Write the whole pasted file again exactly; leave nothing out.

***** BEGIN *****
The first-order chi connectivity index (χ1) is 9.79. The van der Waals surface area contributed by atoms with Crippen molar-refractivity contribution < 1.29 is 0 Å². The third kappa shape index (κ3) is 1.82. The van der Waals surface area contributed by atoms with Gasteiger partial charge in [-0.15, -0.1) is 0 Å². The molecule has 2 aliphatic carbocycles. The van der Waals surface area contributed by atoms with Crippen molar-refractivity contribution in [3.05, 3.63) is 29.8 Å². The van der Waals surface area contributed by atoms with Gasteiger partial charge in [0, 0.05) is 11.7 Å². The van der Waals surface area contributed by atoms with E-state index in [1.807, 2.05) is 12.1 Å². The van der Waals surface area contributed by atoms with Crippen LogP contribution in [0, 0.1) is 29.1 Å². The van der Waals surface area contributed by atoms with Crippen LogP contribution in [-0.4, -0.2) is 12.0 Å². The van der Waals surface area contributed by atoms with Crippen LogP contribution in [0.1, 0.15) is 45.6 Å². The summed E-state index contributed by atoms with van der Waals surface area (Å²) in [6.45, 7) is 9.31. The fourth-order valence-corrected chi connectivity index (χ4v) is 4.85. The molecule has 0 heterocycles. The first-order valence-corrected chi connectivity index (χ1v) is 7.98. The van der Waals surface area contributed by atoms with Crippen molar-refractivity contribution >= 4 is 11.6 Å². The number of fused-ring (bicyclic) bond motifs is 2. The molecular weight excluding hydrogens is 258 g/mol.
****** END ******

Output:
The first-order chi connectivity index (χ1) is 9.79. The van der Waals surface area contributed by atoms with Crippen molar-refractivity contribution < 1.29 is 0 Å². The third kappa shape index (κ3) is 1.82. The van der Waals surface area contributed by atoms with Gasteiger partial charge in [-0.15, -0.1) is 0 Å². The molecule has 2 aliphatic carbocycles. The van der Waals surface area contributed by atoms with Crippen molar-refractivity contribution in [3.05, 3.63) is 29.8 Å². The van der Waals surface area contributed by atoms with Gasteiger partial charge in [0, 0.05) is 11.7 Å². The van der Waals surface area contributed by atoms with E-state index in [1.807, 2.05) is 12.1 Å². The van der Waals surface area contributed by atoms with Crippen LogP contribution in [0, 0.1) is 29.1 Å². The van der Waals surface area contributed by atoms with Crippen LogP contribution in [-0.4, -0.2) is 12.0 Å². The van der Waals surface area contributed by atoms with Crippen LogP contribution in [0.1, 0.15) is 45.6 Å². The summed E-state index contributed by atoms with van der Waals surface area (Å²) in [6.45, 7) is 9.31. The fourth-order valence-corrected chi connectivity index (χ4v) is 4.85. The molecule has 0 heterocycles. The first-order valence-corrected chi connectivity index (χ1v) is 7.98. The van der Waals surface area contributed by atoms with Crippen molar-refractivity contribution >= 4 is 11.6 Å². The number of fused-ring (bicyclic) bond motifs is 2. The molecular weight excluding hydrogens is 258 g/mol.